If approved, what impact will President George W. Bush's $1.6 trillion tax cut have on the real estate industry?
heard on the street
“Bush's proposed tax cut, as planned and as structured currently, will be mildly stimulative. As structured, the lion's share of the tax cut will go to high-income individuals and less to low-and moderate-income individuals. Whatever the monetary benefits are, they will mostly go into real estate securities as opposed to direct investments. It may be beneficial for REITs.”
— Quinton E. Primo III, CEO, Capri/Capital Advisors,
“As currently proposed, the tax cut's biggest beneficiaries will be high-end consumers; so there will not be much of a trickle-down effect on commercial real estate. Fancy resorts and builders of expensive homes might get a bit of a boost, though the tax cuts won't compensate for recent stock market declines.”
— M. Leanne Lachman, Principal, Real Estate Strategies, Lend Lease Real Estate Inc., New York
“It won't have very much impact at all in the short term. It might impact the willingness of individuals to sell properties. Some may be more inclined to hold them for future generations. We don't think this tax cut is God's gift to save the real estate business.
— Peter Pattison, Principal, Peter Pattison Ltd., New York
“It's a slow period of time this year, but not a bad period of time. The housing market has already stabilized. A lot of the things you see in a recessionary environment, you don't see now. I don't expect that we'll see a serious correction at all.”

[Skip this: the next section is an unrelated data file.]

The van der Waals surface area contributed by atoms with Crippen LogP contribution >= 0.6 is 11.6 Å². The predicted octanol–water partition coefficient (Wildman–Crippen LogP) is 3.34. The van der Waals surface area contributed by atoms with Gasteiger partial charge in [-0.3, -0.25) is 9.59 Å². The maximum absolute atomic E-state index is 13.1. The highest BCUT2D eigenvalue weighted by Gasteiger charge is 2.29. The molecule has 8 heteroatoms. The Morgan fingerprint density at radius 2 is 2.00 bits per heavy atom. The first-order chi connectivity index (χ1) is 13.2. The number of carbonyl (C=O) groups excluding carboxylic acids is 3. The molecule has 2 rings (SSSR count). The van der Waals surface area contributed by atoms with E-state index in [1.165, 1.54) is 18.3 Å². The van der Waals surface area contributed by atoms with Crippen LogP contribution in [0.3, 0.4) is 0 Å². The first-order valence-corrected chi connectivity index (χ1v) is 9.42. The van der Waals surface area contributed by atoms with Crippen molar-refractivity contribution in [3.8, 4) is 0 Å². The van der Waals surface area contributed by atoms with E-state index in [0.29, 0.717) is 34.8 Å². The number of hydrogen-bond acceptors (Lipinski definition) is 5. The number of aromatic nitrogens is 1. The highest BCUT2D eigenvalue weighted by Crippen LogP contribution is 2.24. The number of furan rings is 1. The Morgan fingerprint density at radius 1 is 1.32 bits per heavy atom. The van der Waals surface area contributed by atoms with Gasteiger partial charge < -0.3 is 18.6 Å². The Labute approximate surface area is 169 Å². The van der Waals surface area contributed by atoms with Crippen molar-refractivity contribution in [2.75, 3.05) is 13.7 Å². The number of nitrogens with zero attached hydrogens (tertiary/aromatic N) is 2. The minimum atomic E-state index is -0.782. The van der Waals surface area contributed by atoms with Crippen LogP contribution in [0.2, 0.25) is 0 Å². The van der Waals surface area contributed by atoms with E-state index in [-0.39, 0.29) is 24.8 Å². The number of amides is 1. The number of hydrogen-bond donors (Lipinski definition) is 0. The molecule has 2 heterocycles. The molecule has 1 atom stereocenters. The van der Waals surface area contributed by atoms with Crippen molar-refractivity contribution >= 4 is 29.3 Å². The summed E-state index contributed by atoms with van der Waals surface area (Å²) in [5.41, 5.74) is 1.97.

— Donald Ratajczak, CEO, Brainworks Ventures Inc., Atlanta, speaking at the 13th Annual Hotel Investment Conference in Atlanta
“Most of the world recognizes the economy of building retail on the first floor with housing above. But in the United States, because of the way the secondary mortgage markets are dominated by Fannie Mae and FHA, it's hard to get the financing. FHA and Fannie Mae basically have set up a secondary mortgage market for the single-family suburban home. When you're doing mixed-use, the mortgage market gets all nervous. FHA and Fannie Mae aren't set up to handle it. The government programs very subtly, but heavily, subsidize sprawl.”
— John O. Norquist Mayor of Milwaukee
“A year ago, venture capitalists, ourselves included, told people to spend money like drunken sailors. Today, that's reverted to ‘keep it simple, stupid.’”
— Jeffrey Kaplan, Managing Principal, Europe, at Boston-based Westbrook Partners, commenting on the Internet and the high-tech environment at MIPIM 2001 in Cannes, France
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